Transformations of eight Macon-Bibb County parks and recreation centers could be underway within the next year.
The Macon-Bibb County Commission will vote Tuesday on three master plans and resolutions to spend $4.25 million on renovations at Freedom Park and East Macon Park, as well as for a Gilead-Bloomfield Complex that will feature a science and math center. If approved, that will mean a total of more than $22 million will have been approved for the earliest rounds of improvements at eight parks and community centers.
Discussions on the projects trace back prior to 2011 when residents voted in favor of a special purpose local option sales tax that would be used to pay for the renovations. A future SPLOST will be needed to finish the long-term master plans at many of those recreation centers.
The changes will be dramatic at many of the facilities, said Clay Murphey, SPLOST project manager.
“We’ll have eight recreation projects going at one time, which is pretty exciting,” he said. “They are going to be visibly different from what they are now. Some haven’t had anything except maintenance done in 40 years.”
A series of community meetings involving architects, county leaders and a SPLOST committee offered the public a chance to describe the features they wanted at the parks and recreation centers.
“Your hope is since the community had a lot of buy-in, then you’ll get a lot of participation from them later because they had some say in what happens,” said Reggie Moore, interim director of the Macon-Bibb County Recreation Department.
One of the parks that received a lot of input was Freedom Park, which could get $2.9 million that would pay for connecting a walking trail, moving softball and baseball fields, improving a road and more.
Commissioners requested a water feature at the park so a splash pad -- a recess area with waterfalls and fountains -- will be built for $250,000. Splash pads are a cheaper alternative to renovating the swimming pool there for $800,000 to $1 million, Murphey said.
There also are safety risks to be addressed with Georgia Power transmission lines and a road that runs through part of the park.
“One of the things we kept hearing from the community is ‘safety is critical’ and ‘we’ve got a road going right through the middle of four ball fields,’” Murphey said.
Chuck Tidwell, president of the Freedom Park Softball Association, said a meeting about the park this summer drew about 100 people, many of them from the softball and baseball leagues that use the park.
“The boys baseball had came up with their game plan, and we came up with ours,” Tidwell said. “Our fields, we were always crunched together.”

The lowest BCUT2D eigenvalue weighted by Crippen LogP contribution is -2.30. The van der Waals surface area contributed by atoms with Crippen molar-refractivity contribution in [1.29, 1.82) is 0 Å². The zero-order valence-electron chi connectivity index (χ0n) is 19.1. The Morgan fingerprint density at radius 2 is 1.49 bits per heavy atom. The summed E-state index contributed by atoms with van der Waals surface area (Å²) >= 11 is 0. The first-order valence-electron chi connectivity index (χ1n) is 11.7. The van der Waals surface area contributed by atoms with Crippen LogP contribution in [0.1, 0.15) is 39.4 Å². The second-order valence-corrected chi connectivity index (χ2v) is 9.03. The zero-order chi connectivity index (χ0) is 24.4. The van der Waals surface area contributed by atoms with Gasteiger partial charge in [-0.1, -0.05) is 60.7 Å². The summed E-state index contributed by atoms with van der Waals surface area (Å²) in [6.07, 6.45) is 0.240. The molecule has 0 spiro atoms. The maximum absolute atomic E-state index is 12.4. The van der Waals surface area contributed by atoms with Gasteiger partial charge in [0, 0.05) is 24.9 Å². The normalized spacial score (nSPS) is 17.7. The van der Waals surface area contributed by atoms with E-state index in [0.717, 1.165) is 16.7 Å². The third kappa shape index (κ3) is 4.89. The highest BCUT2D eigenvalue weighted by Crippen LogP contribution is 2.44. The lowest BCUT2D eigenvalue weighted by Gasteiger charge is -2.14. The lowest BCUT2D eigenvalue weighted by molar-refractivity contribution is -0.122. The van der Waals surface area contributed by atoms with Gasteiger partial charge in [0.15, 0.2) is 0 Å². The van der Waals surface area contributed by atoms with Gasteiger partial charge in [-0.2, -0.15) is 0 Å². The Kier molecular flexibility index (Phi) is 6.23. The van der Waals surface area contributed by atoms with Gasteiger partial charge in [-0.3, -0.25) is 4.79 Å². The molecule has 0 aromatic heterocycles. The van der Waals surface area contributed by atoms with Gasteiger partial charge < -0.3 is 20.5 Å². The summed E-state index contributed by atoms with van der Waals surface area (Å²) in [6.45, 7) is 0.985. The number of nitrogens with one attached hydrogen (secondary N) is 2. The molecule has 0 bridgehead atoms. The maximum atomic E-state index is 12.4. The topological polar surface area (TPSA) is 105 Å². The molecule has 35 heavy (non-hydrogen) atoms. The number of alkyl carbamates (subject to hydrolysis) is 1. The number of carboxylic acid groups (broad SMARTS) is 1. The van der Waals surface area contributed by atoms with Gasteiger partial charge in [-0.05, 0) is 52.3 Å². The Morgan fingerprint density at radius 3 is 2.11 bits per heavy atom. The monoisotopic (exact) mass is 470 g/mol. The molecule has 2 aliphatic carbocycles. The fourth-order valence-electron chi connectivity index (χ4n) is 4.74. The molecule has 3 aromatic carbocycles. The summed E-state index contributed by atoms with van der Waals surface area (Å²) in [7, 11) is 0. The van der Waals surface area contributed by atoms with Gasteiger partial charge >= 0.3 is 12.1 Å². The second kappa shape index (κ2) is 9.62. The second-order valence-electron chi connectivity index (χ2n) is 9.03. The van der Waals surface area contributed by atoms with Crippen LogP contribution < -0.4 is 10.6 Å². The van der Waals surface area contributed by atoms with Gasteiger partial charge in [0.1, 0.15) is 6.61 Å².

The final plan presented by Macon-Bibb incorporates most of what the softball and baseball leagues wanted at Freedom Park. That includes the eventual creation of a baseball field hub and a separate hub for softball.
“What we had put together as girls softball was pretty much intact,” Tidwell said. “Overall, I’ve been well pleased.”
Another site that will undergo major changes is the former Gilead Christian Academy, which is adjacent to Bloomfield Park. Gilead will become a cultural arts center with areas for theater and music. Also an educational facility for Science Technology Engineering Mathematics, or STEM, will come to fruition, while multi-purpose ball fields will be added.
There is $1.1 million in SPLOST money to pay for the STEM facility, parking improvements and repairs.
At the East Macon Recreation Center, there could be $250,000 of work to renovate a concession stand, build a T-ball field and repair sidewalks.
THE FIRST FIVE MAKE PROGRESS
The five recreation master plans approved in July are a couple months ahead of schedule with engineering work, Murphey said.
Renovations at the Frank Johnson Center as well as the Rosa Jackson and Memorial Park community centers are targeted to start in November. The goal is also for construction of a Sub-South Recreation Center and improvements to Central City Park to begin before 2016, Murphey said.
In July, commissioners approved an initial $18 million for those projects.
The facility that will receive the largest amount of funding will be the new Sub-South Park that will use $7.6 million for plans that include six tennis courts, two multi-purpose fields, a track, basketball gym and an outdoor pool that could be formatted to be indoors in a later phase. The sub-south facility had drawn interest from a tennis community that wanted as many as 24 courts to attract tournaments.
There also will be $3.8 million spent on the Rosa Jackson Community Center, including $800,000 for heating and air conditioning and electrical improvements. The master plans includes building a new gymnasium, kitchen and more.
The Frank Johnson center will receive $903,000 for various repairs. Future phases involve plans for a new gym, walking trail, parking and other features.
A new pool will be among the $1.9 million spent at the Memorial Park Community Center while Central City Park will use about $4.2 million for a track, renovations of two ball fields and other changes.
To contact writer Stanley Dunlap, call 744-4623 or find him on Twitter @stan_telegraph.